In the fall of 2012, a 3,250 space at The GrowHaus was renovated with a grant from the Colorado Health Foundation. We boot-strapped our farm expenses and launched a successful Kickstarter campaign to crowd source the majority of funding to build the community aquaponics system. The produce grown here travels less than 5 miles to the customer and everything is harvested within a few hours of being consumed. In addition, this system provides a great opportunity to gather a tremendous amount of information in our effort to develop economic, social and environmentally sustainable food production systems.

The aquaponics system at The GrowHaus is a hybrid design, combining raft culture with media grow beds, producing fresh fish , as well as salad and cooking greens, culinary herbs, and fruiting vegetables year round. The nutrient rich water from the fish tanks provides an abundant fertilizer for the plants. The plants in turn, clean and filter the water that returns to the fish tank.  Aquaponic farming uses about 10% of the water consumed by traditional soil-based agriculture without any chemical fertilizers or pesticides, and produces zero waste. The system design uses solar thermal equipment to heat the water during cold weather, gravity to move water, and energy efficient air and water pumps to minimize energy consumption. The GrowHaus aquaponic system includes:

  • 300 sq. ft. of media beds that grow squash, zucchini, cucumbers, several varieties of tomatoes and peppers, eggplant, broccoli, Brussel sprouts, beans, and strawberries, all companion planted with nasturtiums, cilantro and marigolds to help with pest control. New additions to the media beds in grow out pots include a Meyer lemon, red bananas, kumquats and a fig tree with over a hundred year lineage.
  • 1,200 sq ft of deep water culture raft beds (DWC) which every week produce roughly 800-1000 heads of lettuce, kale, tatsoi, chard, mizuna, mint and basil and a wide variety of other salad and cooking greens. We have tested over 65 different varieties to find the ones that produce the best in the DWC, can be grown year-round in a greenhouse, are heat tolerant, fairly pest resistant and of course taste great. The DWC system alone will produce over 20,000lbs of lettuce annually. This same quantity of lettuce produced commercially emits roughly 7,760lbs of CO2e in emissions tied to production, transportation, and waste. With local aquaponics and minimal food miles to our customers, emissions and the overall carbon footprint are dramatically reduced.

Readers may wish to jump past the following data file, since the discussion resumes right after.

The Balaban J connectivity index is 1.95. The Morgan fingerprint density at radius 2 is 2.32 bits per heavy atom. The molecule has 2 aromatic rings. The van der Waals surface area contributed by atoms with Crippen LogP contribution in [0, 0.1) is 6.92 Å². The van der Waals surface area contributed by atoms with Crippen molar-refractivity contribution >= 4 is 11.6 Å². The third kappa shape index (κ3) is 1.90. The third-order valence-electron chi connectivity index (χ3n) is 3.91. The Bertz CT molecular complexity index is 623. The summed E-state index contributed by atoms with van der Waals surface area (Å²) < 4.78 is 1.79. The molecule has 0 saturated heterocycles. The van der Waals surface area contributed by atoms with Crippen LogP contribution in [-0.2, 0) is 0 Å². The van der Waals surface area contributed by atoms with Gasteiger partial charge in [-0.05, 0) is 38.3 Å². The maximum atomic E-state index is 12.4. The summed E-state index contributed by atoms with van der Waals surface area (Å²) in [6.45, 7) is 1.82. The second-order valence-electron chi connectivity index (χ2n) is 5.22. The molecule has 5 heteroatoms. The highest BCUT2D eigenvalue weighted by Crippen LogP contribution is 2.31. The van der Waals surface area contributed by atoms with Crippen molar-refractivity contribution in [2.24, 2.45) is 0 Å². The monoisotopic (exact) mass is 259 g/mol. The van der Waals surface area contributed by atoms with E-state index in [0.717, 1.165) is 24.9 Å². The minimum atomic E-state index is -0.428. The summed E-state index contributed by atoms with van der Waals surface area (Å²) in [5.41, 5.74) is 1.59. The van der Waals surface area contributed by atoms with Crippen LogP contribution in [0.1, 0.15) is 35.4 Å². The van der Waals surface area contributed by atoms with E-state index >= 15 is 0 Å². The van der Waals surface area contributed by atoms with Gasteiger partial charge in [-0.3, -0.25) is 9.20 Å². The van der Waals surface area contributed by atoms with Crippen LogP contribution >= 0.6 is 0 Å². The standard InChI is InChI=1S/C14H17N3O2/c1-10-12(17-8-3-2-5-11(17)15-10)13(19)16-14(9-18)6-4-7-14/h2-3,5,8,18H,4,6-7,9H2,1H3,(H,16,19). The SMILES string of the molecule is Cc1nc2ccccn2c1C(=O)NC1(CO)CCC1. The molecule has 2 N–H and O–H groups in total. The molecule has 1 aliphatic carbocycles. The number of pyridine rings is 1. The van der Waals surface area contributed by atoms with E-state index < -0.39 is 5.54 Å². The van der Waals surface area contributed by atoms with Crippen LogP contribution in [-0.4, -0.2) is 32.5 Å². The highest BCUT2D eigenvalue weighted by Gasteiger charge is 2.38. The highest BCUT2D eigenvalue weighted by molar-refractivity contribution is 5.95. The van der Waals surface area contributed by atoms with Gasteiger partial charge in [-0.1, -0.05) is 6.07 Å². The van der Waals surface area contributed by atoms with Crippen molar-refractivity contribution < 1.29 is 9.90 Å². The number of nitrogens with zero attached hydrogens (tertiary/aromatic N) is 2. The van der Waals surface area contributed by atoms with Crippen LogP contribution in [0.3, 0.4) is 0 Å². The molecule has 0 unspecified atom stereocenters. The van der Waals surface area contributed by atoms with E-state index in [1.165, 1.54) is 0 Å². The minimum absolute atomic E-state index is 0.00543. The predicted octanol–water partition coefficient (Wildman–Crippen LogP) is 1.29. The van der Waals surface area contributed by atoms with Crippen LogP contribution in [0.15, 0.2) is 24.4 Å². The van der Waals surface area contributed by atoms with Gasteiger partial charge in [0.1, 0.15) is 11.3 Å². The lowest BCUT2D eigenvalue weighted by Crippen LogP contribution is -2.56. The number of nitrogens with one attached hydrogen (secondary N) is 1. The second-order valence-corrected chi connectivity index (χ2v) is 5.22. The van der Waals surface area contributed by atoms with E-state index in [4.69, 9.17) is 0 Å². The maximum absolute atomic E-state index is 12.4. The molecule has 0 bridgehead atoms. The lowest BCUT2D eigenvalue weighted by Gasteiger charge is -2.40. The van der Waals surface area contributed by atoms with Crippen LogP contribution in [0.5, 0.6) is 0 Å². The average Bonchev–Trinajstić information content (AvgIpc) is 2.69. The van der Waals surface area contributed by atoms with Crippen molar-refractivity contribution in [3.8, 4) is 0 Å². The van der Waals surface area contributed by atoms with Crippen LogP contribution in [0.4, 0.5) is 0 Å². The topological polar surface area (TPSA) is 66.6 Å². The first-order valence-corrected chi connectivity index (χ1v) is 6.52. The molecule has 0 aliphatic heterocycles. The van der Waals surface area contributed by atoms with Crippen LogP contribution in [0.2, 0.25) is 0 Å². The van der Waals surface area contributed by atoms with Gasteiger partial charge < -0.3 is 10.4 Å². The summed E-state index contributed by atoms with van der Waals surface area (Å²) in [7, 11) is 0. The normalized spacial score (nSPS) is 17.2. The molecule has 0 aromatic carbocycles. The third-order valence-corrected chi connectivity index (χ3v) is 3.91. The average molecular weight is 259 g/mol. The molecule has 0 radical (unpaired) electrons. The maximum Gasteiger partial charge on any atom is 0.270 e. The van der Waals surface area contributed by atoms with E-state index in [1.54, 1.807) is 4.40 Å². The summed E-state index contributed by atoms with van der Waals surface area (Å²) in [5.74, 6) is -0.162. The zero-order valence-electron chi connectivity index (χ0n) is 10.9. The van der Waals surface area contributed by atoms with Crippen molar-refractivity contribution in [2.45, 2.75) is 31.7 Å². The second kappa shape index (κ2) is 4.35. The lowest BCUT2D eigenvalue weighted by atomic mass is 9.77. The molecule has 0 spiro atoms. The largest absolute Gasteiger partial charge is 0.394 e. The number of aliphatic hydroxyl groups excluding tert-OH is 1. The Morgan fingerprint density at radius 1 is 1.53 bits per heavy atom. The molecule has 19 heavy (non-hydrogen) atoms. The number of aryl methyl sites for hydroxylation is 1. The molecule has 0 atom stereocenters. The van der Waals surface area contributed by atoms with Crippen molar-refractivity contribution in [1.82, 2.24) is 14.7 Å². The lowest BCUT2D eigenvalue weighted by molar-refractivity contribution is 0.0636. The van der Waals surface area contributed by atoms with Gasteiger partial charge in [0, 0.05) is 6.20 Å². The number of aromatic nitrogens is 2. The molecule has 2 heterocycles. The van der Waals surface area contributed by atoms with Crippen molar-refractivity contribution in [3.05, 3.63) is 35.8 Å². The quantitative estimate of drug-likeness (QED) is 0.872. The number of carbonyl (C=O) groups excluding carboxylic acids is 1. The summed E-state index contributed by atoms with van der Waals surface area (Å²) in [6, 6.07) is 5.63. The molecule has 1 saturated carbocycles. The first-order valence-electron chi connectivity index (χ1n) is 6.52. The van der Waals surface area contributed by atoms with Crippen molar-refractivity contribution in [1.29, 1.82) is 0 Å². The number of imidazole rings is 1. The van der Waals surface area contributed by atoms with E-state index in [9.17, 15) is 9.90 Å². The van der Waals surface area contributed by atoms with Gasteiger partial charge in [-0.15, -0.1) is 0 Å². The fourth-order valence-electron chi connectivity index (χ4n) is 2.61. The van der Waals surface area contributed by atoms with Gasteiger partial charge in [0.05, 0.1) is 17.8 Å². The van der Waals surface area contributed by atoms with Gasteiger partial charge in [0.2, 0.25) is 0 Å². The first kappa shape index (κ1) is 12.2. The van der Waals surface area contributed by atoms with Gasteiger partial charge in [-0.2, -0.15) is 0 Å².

• Vertical towers grow the majority of the culinary herbs in the system– thyme, basil, dill, cilantro, parsley, sage, stevia, rosemary, mint, and lots of the standard greens. We love how customers react when they see towers hanging at the farmer’s markets and get to harvest their own fresh herbs.
  • Self watering nursery beds grow all the seedlings, microgreen flats and wheatgrass. Chefs love the micros for their intense flavor and lovely visual appeal, while we all enjoy the great nutrient density these powerhouse plants contain.
  • Wicking beds are coming on-line shortly to allow for root crops to be produced. NFT troughs are also integrated into the system to demonstrate growing using this method. A multi-tier fodder system will be built soon to demonstrate growing plants for animals such as wheat, alfalfa and barley grass.
  • An air powered compost tea brewer allows us to remove solids from the clarifier and remix them into an outstanding fertilizer solution for use in soil based gardens, lawns, compost and even as a foliar spray.

Fish and bacteria make up the rest of the system.  This system is home to Blue Nile, Mozambique and Rocky Mountain White Tilapia.  A population of Koi live with the Tilapia in the system.  Water quality improved once the two species began cohabitation.  Once outside temperatures begin to drop, Rainbow Trout will be introduced into the system. 

We are also in the process of integrating a solar thermal system which will be used to heat the water, greatly reducing if not eliminating the need for consuming natural resources. The system utilizes gravity for water flow wherever possible, and the pumps and aerators consume minimal energy. Sustainable and intensive food production can be achieved with a thoughtfully designed aquaponics system using integrated renewable energy systems coupled with energy efficient buildings.